Days 53 and 54
By Ron Porter
Sunday, June 11, 2006
The results of this week-end's work are all out of proportion to the actual labour. I only cut four panels, two of which (the cockpit walls) I cut at the same time from sheets I had clamped together. Although, to be fair, one of the panels (the roof over the main part of the cabin) had to be built up from a couple of pieces with a butt-joint. Still, it didn't feel like a lot of work.
This first shot shows the floatation foam in the walls of the cockpit before we installed the walls themselves. I don't know how much good it does, but I've been working on the principle that any enclosed air-space needs to be filled with floatation foam, so I just did it. It's not like it adds much weight.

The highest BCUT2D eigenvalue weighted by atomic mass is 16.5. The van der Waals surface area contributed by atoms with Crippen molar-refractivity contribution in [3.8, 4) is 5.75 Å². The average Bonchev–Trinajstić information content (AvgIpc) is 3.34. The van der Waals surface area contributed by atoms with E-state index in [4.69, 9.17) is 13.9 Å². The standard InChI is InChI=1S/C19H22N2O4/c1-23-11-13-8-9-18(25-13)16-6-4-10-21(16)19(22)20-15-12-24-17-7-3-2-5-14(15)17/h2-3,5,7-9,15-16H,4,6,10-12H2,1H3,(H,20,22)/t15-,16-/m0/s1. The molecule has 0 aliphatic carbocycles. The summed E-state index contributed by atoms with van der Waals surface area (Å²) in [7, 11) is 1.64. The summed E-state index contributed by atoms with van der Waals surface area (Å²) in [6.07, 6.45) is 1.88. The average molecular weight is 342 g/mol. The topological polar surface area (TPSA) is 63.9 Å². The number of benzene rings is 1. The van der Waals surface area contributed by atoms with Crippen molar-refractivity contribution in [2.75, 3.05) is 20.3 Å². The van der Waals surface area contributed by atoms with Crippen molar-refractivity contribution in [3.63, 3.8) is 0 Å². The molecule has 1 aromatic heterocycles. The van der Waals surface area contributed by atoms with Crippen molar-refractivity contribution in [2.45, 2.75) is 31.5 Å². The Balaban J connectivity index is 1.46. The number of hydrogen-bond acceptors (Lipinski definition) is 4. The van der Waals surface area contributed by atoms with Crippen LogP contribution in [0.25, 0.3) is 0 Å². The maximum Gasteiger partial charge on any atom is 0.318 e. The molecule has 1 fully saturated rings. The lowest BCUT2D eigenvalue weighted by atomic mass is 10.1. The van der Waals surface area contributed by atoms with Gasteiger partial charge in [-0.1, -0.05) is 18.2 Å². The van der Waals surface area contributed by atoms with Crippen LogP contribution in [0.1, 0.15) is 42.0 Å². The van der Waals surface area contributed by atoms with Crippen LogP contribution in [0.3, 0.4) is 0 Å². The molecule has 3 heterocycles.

Here's a shot of the cockpit with the walls in place. And my sweetie and co-builder! If you are really paying attention, you'll notice that the cabin roof looks a bit different from the previous shot. There is a simple explanation for that--the roof has been installed instead of just sitting in place.
This shot is the first indication that maybe the lines of the original haven't been completely destroyed by raising the roof of the cabin. I put in a lot of time with scraps of lumber and sketches to get this look, so don't be too hard on me.
Here we can see how important those cockpit walls are. If you compare this shot with one from about the same angle last week, you can see the that most of the top-heaviness is gone. It's amazing, really, what a simple curve can do.
Last, but certainly not least, we have a shot of Devy hanging out the window, waving to her fans. She won't be able to do this after we install the windows. Every window will either be fixed (non-opening) or have a screen installed. In this case, the window will be fixed. The only opening windows are the front corner ones (the trapezoidal window in the centre of the shot) and the one at the back of the cabin beside the door.